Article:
Unless you have to have them going that fast, you might try trapdoor loads. Maybe even subsonic. There is another lyman manual for just cast Boolits that might offer more info
 

osprey176

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Feb 3, 2011
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I have not loaded for the 45/70,but have several years of experience with the 444. I found that,at least in my rifle,loads near maximum with IMR 4198 gave the best accuracy. If you are shooting a Marlin,or other modern lever gun,higher pressure can be used. The manual should show different pressure levels ,if not,pick up a Lyman book. The hotter loads do come with more recoil,so a pad swap might be in order,or at least use a slip on pad to test the hotter loads.I haven’t seen good accuracy with reduced loads in the 444 or 375 Win until the velocities were lowered beyond what I consider acceptable for hunting,and I needed to use other powders. Swapping primers will most likely,not give a big change in accuracy,at least in my experience.
 

RT2506

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Jan 10, 2008
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2,139
It is probably not your powder load it is your bullet. Sounds like your bullet is not sized correctly for your bore. They can be too small or too big. I suggest that you slug your bore and see what diameter you get. Size your bullet that same diameter or 1 thousands inch over. The lead mix can also alter your diameter. Some mixes shrink when cooling more than others.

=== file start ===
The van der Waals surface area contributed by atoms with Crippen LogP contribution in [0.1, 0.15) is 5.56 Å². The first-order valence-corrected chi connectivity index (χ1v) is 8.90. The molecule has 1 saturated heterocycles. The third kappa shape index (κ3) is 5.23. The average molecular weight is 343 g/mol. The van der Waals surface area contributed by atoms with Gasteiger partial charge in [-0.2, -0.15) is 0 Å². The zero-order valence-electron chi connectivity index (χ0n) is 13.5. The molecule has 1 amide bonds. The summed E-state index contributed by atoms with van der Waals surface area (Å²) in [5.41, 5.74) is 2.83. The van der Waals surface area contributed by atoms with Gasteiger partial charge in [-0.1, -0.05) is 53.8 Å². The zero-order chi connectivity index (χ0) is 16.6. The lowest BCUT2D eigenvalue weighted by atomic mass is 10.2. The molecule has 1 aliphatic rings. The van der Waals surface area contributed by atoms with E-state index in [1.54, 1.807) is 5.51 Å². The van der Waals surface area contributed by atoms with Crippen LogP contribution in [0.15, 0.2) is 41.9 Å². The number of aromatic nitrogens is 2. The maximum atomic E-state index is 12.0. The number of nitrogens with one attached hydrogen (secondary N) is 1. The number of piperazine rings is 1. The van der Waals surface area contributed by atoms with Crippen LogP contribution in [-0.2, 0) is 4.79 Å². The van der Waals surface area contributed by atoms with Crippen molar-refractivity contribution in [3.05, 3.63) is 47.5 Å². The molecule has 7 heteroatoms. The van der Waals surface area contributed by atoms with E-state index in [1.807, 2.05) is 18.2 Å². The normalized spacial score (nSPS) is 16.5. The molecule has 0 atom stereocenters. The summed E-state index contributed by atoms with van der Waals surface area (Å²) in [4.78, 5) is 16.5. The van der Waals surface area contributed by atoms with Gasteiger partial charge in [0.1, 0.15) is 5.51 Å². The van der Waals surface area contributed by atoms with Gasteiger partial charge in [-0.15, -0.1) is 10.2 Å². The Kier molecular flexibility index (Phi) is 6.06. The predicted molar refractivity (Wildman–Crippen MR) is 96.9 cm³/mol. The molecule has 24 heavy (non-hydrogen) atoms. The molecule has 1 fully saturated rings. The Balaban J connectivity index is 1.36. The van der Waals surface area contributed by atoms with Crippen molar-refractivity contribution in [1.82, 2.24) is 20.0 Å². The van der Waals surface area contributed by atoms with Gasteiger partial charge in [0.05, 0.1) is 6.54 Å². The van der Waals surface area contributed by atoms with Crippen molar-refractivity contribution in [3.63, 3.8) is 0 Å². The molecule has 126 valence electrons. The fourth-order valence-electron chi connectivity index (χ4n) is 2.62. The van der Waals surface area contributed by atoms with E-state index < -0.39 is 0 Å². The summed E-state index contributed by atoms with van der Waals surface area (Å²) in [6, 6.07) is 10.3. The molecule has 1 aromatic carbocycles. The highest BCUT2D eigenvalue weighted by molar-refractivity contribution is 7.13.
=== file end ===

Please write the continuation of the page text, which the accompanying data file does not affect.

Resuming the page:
Also pay attention to how much your bullet actually weighs. Different mixes will weigh different.
In my Lyman 405 gr mold wheel weight metal by it self drops a slug 418 grs and a perfect .458 diameter.

I have not found a deer that will stop one using black powder as fuel for 1400 fps out of my Sharps copy rifle out to 300 yards no matter what direction it goes in. I full length penetrated one from chest through butt at 111 yards.

I can attest that with the 405 gr cast bullet 1400 fps is PLENTY of velocity to shoot through anything short of a Abrams tank at 100 yards. My Lyman manual list 35 grs of IMR 4198 as the accuracy load which does a little over 1400 fps.

Also be advised that this bullet will kill game but not like jacketed HP or SP bullets. They kill by putting a caliber size or smaller hole through stuff that is needed to live. Game usually run off if CNS is not hit and often there is not a good blood trail because the hide stretches' then snaps back and almost seals the holes. If fat is involved like on a bear it can plug the hole. Just some of my experience with cast and the 45-70.
 

Varmint Hunter

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Dec 26, 2001
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Long Island, New York
FWIW - my 1895 SBL shoots almost any jacketed bullet into <1.5"moa and some bullets shoot < 1"moa. But for whatever reason, my rifle just won't group well with lead bullets. It will shoot good enough for hunting but the jacketed bullets shoot much better and more consistently.
 

Les in Wyoming